After the loading phase, you can tone it down to 3-5g daily, depending on your size. Or, you can skip the loading phase completely.
You’ll still get the benefits of creatine, just a couple of weeks later.
Don’t Mix Creatine
Many people mix creatine monohydrate with:
- Dairy-based protein supplements like whey protein shakes
- Grape juice or other juices
- Use pre-mixed creatine supplements that include sugars, sweeteners and other ingredients
Yes, it’s convenient and most people will be absolutely fine when they mix their creatine supplement with liquids other than water.
But it’s worth noting that some of these liquids probably cause the flatulence.
Dairy-based whey protein and shakes contain lactose. If you’re lactose intolerant, you’ll likely react to the drink, and it’s not because of creatine monohydrate.
Lactose intolerance is actually more prevalent in populations of African (75%), Hispanic (51%) and Native American (79%) backgrounds. (2)
Though symptoms are rare unless more than 240ml (a cup) of milk is consumed daily.
Simple Sugars and Sweeteners
Besides lactose, whey protein and other supplements may also contain simple sugars and sweeteners like xylitol or sorbitol which is malabsorbed by 43% of the white population and 55% of the rest even at low doses. (3)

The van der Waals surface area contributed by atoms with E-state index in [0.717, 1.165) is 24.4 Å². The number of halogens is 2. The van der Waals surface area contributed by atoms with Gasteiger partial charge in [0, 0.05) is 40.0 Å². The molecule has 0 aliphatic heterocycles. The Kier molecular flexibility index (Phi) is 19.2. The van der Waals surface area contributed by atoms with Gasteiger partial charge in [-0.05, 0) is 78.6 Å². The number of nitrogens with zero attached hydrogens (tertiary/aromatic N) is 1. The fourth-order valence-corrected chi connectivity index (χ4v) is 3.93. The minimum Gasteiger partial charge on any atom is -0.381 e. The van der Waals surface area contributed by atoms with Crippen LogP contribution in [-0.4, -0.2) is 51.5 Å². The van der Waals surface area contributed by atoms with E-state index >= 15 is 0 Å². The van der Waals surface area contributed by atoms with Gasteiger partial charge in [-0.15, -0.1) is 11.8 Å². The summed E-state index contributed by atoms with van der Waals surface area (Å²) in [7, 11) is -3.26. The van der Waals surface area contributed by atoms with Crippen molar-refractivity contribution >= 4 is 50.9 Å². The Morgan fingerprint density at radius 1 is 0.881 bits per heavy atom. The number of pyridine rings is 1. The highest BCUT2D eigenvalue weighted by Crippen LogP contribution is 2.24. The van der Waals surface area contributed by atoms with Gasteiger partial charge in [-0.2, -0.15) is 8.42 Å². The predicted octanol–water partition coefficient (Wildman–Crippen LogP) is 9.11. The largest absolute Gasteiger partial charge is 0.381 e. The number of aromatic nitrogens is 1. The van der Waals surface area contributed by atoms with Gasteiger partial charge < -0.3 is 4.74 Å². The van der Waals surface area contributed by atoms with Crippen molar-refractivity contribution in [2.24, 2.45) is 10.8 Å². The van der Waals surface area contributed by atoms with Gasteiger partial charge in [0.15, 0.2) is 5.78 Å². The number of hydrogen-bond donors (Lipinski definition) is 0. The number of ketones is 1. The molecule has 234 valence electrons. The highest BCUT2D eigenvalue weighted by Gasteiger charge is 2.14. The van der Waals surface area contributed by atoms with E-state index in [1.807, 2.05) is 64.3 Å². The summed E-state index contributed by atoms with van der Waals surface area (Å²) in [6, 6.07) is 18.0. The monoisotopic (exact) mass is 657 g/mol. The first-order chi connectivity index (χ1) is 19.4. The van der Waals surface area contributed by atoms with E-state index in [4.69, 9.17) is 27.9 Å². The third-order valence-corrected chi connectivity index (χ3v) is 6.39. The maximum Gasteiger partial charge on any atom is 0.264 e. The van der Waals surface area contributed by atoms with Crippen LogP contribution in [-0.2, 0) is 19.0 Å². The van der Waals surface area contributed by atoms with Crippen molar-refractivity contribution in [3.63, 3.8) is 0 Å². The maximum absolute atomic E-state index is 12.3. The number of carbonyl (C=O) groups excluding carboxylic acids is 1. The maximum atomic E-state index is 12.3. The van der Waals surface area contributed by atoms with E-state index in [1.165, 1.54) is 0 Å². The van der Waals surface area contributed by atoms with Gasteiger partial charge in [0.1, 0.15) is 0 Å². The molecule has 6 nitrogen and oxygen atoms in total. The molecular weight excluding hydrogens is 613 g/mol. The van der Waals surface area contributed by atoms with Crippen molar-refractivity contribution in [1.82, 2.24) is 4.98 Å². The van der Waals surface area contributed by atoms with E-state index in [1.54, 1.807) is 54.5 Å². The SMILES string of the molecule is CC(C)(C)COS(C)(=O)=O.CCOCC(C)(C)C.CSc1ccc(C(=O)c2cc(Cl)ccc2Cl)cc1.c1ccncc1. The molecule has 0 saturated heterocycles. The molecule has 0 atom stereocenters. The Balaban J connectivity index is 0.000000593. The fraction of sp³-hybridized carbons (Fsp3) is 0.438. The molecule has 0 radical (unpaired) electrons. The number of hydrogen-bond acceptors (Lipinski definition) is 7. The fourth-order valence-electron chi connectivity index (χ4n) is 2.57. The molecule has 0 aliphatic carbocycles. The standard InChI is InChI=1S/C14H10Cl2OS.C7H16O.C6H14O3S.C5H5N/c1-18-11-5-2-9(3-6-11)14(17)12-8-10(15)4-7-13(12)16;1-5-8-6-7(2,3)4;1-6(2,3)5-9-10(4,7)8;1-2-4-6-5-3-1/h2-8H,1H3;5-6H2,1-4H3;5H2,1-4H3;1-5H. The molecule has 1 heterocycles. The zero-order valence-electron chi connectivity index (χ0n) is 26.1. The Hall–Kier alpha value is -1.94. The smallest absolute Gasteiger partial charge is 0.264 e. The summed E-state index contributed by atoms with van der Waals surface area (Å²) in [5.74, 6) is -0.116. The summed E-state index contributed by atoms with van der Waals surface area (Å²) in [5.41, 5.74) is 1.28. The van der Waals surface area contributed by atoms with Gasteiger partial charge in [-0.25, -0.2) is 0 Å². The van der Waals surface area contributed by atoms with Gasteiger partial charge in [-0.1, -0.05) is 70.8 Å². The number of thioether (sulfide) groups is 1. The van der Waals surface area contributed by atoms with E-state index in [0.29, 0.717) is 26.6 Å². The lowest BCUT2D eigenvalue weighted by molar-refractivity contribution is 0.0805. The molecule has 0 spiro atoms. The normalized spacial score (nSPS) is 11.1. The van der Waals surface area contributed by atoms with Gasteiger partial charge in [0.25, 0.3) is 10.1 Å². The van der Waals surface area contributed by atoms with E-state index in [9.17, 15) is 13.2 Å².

Fructose, a sugar found in fruits and fruit juices, is another ingredient that increases gas production in many people at around 37.5 grams or above of fructose consumption. (4)
40% of fructose is not absorbed by the human intestine and may not be well tolerated, leading to more farts, especially in those who are fructose-intolerant. (5)
Many of the above ingredients may cause changes in your intestinal bacteria, which then cause excess gas and smelly farts.
Before we blame the creatine, assess your diet and whether you are consuming it with any of the above.
Mixing creatine with milk-based or sugary drinks is a popular choice, but this may also lead to flatulence, diarrhea, bloating, cramps, etc.
Stick With Good Quality Creatine
Most creatine on the market is of a good standard at this point and come with lab analysis tests.
Creatine is pretty cheap in general at this point, but some creatine users buy low-quality brands to lessen the cost.